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Pitfalls of the MINUS-comparison

pesse profile image Samuel Nitsche Originally published at cleandatabase.wordpress.com on ・3 min read

My work includes a lot of database views because they work as a kind of public API in our case. Since I started talking about self-testing and utPLSQL, the MINUS-comparison has always had its place when assuring that a new, reconstructed view has the exact same content as the old one.

However, I did it wrong until recently when I discovered a major pitfall.

For I like to tell stories let’s start with a Star Wars scenario again: We have a table which contains all the Star Wars characters and another table which holds information in which of the “Episode”-movies they appeared.

We have the following sample data:

ID Character Episodes
1 Darth Vader 3, 4, 5, 6
2 Luke Skywalker 4, 5, 6, 7, 8
3 Rey 7, 8

Our current view is this:

create or replace view all_movie_characters
  as
  select
    sw_char.id,
    sw_char.name
  from
    star_wars_characters sw_char
    inner join appearance_in_episode ep
      on sw_char.id = ep.character_fk
  group by sw_char.id, sw_char.name;

However we just found a neat little function called appears_in_movie(i_character_id) – it looks like we could make our view more readable by using it (don’t start an argument about performance, this is just a made-up example!):

create or replace view all_movie_character_2
  as
  select
    sw_char.id,
    sw_char.name
  from
    star_wars_characters sw_char
  where appears_in_movie(sw_char.id) = 1;

Because we are very careful we didn’t just replace our initial view but gave it a new (very creative) name so we can compare both views and make sure they have the same content:

select * from all_movie_characters
minus
select * from all_movie_character_2
union all
select * from all_movie_character_2
minus
select * from all_movie_characters;

0 Rows returned. Great! We can ship this neat little improvement to production with confidence!

Never trust yourself. Let’s look at the appears_in_movie-function:

create or replace function appears_in_movie(
    i_character_id integer
  ) return integer result_cache
  as
    l_count integer;
  begin
    select count(*)
      into l_count
      from appearance_in_episode
      where character_fk = i_character_id
        and episode_no between 4 and 6;
    if l_count > 0 then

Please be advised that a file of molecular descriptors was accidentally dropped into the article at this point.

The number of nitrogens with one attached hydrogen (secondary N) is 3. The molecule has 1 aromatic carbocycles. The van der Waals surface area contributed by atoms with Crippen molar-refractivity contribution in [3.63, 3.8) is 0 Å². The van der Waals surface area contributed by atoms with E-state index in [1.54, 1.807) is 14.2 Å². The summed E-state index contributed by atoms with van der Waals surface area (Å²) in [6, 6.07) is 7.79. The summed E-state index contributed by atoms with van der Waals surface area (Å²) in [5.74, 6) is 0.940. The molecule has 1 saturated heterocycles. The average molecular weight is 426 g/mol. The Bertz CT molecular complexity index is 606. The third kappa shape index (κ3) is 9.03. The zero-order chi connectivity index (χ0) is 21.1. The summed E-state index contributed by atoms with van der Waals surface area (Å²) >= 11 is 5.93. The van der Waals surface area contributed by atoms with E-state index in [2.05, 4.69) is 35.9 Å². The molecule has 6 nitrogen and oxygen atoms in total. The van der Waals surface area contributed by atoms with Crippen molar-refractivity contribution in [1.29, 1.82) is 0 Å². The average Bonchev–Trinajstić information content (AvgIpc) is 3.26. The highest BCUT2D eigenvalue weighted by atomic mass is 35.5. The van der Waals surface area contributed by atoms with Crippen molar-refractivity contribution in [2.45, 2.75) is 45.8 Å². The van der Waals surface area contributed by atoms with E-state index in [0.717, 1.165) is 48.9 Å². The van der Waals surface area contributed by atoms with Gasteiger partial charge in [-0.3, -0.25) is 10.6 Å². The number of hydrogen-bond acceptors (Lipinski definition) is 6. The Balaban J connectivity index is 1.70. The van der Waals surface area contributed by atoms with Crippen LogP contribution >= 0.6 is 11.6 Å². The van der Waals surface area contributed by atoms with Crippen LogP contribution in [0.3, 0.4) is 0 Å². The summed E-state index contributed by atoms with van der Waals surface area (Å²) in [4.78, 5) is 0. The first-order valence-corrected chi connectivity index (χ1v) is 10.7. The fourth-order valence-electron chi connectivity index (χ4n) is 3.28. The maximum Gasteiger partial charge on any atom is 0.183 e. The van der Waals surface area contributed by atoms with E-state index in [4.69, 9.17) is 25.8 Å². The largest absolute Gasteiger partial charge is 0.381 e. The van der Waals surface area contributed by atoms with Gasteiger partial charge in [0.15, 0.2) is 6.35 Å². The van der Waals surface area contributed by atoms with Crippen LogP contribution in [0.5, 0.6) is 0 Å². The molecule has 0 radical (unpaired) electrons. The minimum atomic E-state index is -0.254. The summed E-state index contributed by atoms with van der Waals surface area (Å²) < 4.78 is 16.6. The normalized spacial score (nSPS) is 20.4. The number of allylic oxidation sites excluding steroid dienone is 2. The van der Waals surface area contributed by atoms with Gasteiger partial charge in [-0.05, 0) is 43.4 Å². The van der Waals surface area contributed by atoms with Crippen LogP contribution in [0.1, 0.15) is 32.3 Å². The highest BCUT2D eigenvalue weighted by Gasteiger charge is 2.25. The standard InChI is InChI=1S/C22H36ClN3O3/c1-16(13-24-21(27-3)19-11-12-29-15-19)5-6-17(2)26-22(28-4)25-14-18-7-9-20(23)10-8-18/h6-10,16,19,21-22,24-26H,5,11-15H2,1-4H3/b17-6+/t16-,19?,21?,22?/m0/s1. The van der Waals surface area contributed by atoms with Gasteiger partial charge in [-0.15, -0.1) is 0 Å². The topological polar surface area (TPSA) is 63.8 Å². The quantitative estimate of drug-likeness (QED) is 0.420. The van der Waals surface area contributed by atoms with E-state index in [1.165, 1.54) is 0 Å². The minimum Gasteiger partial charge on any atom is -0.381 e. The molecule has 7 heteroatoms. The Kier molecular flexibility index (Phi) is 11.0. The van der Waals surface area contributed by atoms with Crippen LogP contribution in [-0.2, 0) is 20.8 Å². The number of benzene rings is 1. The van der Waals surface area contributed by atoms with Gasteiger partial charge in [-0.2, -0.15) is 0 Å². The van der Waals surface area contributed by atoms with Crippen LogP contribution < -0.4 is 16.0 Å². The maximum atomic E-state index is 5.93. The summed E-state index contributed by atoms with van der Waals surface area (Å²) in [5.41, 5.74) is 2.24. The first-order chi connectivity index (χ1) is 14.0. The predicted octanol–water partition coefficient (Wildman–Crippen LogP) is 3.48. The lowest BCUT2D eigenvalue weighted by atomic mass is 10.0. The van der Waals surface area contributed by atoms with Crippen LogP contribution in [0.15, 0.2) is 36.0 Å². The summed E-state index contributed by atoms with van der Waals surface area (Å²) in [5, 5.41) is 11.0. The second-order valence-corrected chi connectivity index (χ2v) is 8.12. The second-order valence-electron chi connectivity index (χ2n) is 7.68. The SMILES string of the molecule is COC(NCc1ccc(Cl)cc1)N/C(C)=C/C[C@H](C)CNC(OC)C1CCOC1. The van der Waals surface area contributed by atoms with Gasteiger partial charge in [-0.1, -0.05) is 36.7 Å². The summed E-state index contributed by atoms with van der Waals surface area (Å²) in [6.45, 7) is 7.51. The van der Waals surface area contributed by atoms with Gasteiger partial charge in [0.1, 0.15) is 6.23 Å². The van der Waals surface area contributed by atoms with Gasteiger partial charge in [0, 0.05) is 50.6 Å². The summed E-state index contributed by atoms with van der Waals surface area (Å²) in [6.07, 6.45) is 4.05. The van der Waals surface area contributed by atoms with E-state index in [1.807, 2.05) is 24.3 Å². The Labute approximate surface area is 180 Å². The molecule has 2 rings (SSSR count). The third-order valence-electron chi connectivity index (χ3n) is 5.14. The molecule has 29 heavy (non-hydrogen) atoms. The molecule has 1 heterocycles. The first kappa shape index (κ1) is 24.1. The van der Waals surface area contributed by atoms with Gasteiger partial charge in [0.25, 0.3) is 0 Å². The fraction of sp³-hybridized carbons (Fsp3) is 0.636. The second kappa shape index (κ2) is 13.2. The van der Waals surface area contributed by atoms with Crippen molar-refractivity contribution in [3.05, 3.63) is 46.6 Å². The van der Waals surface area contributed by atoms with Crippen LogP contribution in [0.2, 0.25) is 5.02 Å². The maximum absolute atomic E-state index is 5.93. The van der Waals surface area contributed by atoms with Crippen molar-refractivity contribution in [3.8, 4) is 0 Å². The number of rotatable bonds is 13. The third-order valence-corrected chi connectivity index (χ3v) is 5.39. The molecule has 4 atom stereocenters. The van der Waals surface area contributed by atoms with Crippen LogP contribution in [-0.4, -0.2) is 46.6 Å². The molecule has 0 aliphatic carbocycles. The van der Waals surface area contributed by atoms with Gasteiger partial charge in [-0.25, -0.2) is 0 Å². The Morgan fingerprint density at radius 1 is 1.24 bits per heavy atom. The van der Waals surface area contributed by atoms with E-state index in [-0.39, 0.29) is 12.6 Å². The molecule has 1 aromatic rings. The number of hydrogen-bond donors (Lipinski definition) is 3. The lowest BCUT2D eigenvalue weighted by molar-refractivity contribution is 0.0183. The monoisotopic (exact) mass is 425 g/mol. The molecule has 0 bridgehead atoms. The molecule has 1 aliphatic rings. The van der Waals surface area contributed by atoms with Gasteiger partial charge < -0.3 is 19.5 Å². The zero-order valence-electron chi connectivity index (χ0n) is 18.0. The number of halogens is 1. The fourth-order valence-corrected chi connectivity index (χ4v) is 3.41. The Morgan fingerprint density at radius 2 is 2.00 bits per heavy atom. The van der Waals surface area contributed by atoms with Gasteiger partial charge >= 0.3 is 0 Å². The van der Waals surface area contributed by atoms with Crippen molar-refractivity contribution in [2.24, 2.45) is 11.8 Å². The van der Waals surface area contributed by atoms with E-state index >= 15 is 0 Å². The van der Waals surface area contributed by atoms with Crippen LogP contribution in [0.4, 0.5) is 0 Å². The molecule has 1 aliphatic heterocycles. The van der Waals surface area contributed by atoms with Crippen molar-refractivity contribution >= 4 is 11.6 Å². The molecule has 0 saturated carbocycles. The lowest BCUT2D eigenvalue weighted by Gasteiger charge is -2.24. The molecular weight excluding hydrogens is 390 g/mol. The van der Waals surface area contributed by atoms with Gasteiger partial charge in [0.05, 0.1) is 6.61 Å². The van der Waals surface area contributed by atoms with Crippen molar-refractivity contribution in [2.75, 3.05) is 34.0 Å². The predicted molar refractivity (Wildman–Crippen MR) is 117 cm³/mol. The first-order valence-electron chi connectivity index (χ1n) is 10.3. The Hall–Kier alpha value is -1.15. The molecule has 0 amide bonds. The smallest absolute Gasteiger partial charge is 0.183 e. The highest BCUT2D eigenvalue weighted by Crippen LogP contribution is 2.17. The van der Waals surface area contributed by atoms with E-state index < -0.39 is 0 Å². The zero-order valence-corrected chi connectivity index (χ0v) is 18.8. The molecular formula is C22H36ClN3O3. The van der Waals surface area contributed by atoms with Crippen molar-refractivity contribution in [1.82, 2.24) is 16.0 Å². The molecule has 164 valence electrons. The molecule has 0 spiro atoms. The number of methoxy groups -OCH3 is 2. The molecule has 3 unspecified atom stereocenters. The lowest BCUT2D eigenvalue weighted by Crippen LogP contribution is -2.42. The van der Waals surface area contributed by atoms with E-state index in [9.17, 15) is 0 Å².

return 1;
    else
      return 2;
    end if;
  end;

Ooops. Seems like the person who created this function had a different context and did only care about the characters who appear in the original 3 episodes 4 to 6! (I want to claim hereby that I completely endorse the episodes 7+ so far)

Results of selecting the new view:

| 1 | Darth Vader |
| 2 | Luke Skywalker |

But what happened? Why didn’t we notice that Rey is completely missing in the new view?

The problem is that UNION ALL and MINUS have the same precedence, which means that they are applied in the order of occurence. Here’s what happened:

  Darth Vader
  Luke Skywalker
  Rey
MINUS
  Darth Vader
  Luke Skywalker
-----------------
  Rey
UNION ALL
  Darth Vader
  Luke Skywalker
----------------
  Rey
  Darth Vader
  Luke Skywalker
MINUS
  Darth Vader
  Luke Skywalker
  Rey
---------------
0 Rows.

To avoid this, we need to wrap the two MINUS comparisons in parenthesis:

(
  select * from all_movie_characters
  minus
  select * from all_movie_character_2
)
union all
(
  select * from all_movie_character_2
  minus
  select * from all_movie_characters
);

1 Row returned: 3 Rey

You can find the whole example on LiveSQL and the commented version on my github repository.

Is this a #100CodeExample?

Yes, the version on github is a completely commented, runnable example, as the previous ones.

But I want to experiment a bit with making the examples on the blog more enjoyable and approachable by adding some story and only highlighting the crucial parts.

Posted on Jun 6 '19 by:

pesse profile

Samuel Nitsche

@pesse

Curiosity-driven software-developer, database geek, always willing to learn. Compassionate coding advocate, father, husband, 10x underpants. We don't need more rockstars, we need more mentors.

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